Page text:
Disaster Law Texts
(Kristian Cedervall Lauta, Routledge, 2015)
"This book argues that the shift in how a disaster is spoken of and managed affects fundamental notions of duty, responsibility and justice. The book considers the role of law in disasters and in particular the regulation of disaster response and the allocation of responsibility in the aftermath of disasters. It argues that traditionally law has approached emergencies, including natural disasters, from a dichotomy of normalcy and emergency. In the state of emergency, norms were replaced by exceptions; democracy by dictatorship; and rights by necessity. However, as the disaster becomes socialized the idea of a clear distinction between normalcy and emergency crumbles. Looking at international and domestic legislation from a range of jurisdictions the book shows how natural disasters are increasingly normalized and increasingly objects of legal regulation and interpretation."
Disaster Law: Emerging Thresholds
(Amita Singh, Routledge, 2017)
The book offers appropriate legal frameworks for disaster management which could not only offer sustainable institutional reforms towards community resilience and preparedness but also reduce risk within the frameworks of justice, equity and accountability. It examines the intricacies of governance within which governments function and discusses how recent trends in infrastructure development and engineering technology could be balanced within the legal principles of ethics, transparency and integrity. The chapters in the volume suggest that legal frameworks ought to resonate with new challenges of resource management and climate change. Further, these frameworks could help secure citizens’ trust, institutional accountability and effective implementation through an unceasing partnership which keeps the community better prepared and more resilient.
Yearbook of International Disaster Law
(Brill-Nijhoff, online ed, 2018)
The Yearbook of International Disaster Law aims to represent a hub for critical debate in this emerging area of research and policy and to foster the interest of academics, practitioners, stakeholders and policy-makers on legal and institutional issues relevant to all forms of natural, technological and human-made hazards. This Yearbook primarily addresses the international law dimension of relevant topics, alongside important regional and national dimensions relevant for further development of legal and policy initiatives.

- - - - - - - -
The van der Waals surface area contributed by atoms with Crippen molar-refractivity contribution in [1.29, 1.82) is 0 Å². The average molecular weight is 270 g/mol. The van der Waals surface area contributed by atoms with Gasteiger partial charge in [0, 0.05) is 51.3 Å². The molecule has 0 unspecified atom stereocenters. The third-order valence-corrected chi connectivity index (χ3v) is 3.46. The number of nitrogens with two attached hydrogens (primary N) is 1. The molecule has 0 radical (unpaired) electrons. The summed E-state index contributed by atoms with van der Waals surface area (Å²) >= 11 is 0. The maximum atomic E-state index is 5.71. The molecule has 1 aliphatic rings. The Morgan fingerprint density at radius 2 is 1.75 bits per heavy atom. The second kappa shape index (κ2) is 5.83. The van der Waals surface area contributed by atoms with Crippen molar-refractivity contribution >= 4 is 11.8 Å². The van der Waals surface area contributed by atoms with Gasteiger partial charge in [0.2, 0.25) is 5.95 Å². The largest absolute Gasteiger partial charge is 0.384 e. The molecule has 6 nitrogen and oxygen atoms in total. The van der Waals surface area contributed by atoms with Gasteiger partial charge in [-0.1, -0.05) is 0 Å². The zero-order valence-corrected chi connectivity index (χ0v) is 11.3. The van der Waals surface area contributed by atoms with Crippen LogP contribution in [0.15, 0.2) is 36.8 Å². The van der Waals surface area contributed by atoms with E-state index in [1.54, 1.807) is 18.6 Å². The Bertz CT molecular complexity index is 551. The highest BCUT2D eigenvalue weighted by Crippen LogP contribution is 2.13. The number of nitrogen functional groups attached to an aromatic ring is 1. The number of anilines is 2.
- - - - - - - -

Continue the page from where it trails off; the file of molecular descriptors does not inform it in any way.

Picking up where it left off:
Volume One features a thematic section on the Draft Articles of the ILC on the “Protection of Persons in the Event of Disasters” as well as a general selection of articles, and an international and regional review of International Disaster Law in Practice, plus book reviews and bibliography.
The Cambridge Handbook of Disaster Risk Reduction and International Law
(Cambridge University Press, online ed, 2019)
The number, intensity, and impact of diverse forms of 'natural' and 'human-made' disasters are increasing. In response, the international community has shifted its primary focus away from disaster response to prevention and improved preparedness. The current globally agreed upon roadmap is the ambitious Sendai Framework for Disaster Risk Reduction 2015-2030, central to which is the better understanding of disaster risk management and mitigation. Sendai also urges innovative implementation, especially multi-sectoral and multi-hazard coherence. Yet the law sector itself remains relatively under-developed, including a paucity of supporting 'DRR law' scholarship and minimal cross-sectoral engagement. Commonly, this is attributable to limited understanding by other sectors about law's dynamic potential as a tool of disaster risk mitigation, despite the availability of many risk-related norms across a broad spectrum of legal regimes. This unique, timely Handbook brings together global and multi-sector perspectives on one of the most pressing policy issues of our time.